AAI Self-Report Questionnaire

The AAI is a 28-item self-report questionnaire on a 5-point Likert scale response (from “does not fit” to “perfect fit”) evaluating treatment adherence (Cronbach α=.80) [32]. The AAI is organized into 4 subscales: cognitive functioning (evaluating the ability to remember issues and tasks related to adherence in the short and long term), patient-provider communication (evaluating thoughts, attitudes, feelings, and ideas related to adherence between patient and medical provider), self-efficacy (evaluating the belief in one’s ability to adhere to medication and a history of similar success), and commitment to adherence (evaluating the determination to overcome obstacles to achieve adherence).

Demographic, Clinical, Emotional, and QoL Assessments

Considering that adherence to OATs is explained by a set of mutual and interconnected determinants, a comprehensive pool of self-reported measures is administered to identify the psychological predictors of nonadherence in patients with MBC.

Patient Demographic and Clinical Variables

Age, gender, education, marital status, cancer diagnosis and staging, oncological treatments, BMI, alcohol and smoking habits, and comorbid medical disorders are collected through electronic medical records.

STAI-Y Self-Report Questionnaire

The STAI-Y is a 40-item self-report questionnaire on a 4-point Likert scale (Cronbach α=.89). The STAI-Y evaluates both trait anxiety (20 items) and state anxiety (20 items) [37,38].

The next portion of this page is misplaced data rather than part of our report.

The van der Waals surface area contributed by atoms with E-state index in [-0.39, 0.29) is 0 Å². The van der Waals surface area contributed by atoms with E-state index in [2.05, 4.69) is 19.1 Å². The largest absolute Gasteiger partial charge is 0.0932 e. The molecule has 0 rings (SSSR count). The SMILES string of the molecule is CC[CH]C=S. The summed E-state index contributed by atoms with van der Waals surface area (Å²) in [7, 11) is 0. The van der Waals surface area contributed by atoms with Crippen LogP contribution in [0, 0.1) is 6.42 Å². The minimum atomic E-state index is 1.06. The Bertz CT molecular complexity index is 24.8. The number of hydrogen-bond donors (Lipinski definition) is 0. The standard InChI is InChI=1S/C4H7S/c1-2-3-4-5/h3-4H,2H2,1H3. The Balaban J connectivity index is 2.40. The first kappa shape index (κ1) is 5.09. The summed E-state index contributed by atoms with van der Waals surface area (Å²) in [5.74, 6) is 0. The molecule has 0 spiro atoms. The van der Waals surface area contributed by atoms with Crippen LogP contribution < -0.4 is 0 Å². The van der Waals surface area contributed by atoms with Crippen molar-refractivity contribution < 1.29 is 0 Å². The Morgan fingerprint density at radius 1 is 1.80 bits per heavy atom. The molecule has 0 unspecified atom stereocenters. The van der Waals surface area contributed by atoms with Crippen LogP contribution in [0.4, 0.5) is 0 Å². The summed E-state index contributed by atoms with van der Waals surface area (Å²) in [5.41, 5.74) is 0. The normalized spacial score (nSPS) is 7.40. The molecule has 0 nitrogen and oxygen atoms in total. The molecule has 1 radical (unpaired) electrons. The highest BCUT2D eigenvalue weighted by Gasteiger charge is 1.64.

BDI-II Self-Report Questionnaire

The BDI-II is a 21-item self-report questionnaire on a 4-point Likert scale response evaluating depression (Cronbach α=.89). The BDI can be administered to adults and adolescents aged 13 years and older [39,40].

CBI-B/I Self-Report Questionnaire

The CBI-B/I is a 12-item self-report questionnaire on a 7-point Likert scale response (from not all confident to totally confident) evaluating self-efficacy for coping in patients with cancer (Cronbach α=.84). The CBI-B/I is composed of 4 subscales: coping and stress management, maintaining independence, managing affect, and participating in medical care [42,43].

SOC-13 Self-Report Questionnaire

The SOC-13 is a 13-item self-report questionnaire on a 7-point Likert scale response (Cronbach α=.76). The SOC-13 is composed of 3 subscales: comprehensibility, manageability, and meaningfulness [44].

BPI Self-Report Questionnaire

The BPI is a 9-item self-report questionnaire evaluating pain intensity during the past 24 hours (Cronbach α=.91) [36].

EORTC-QLQ-C30 Self-Report Questionnaire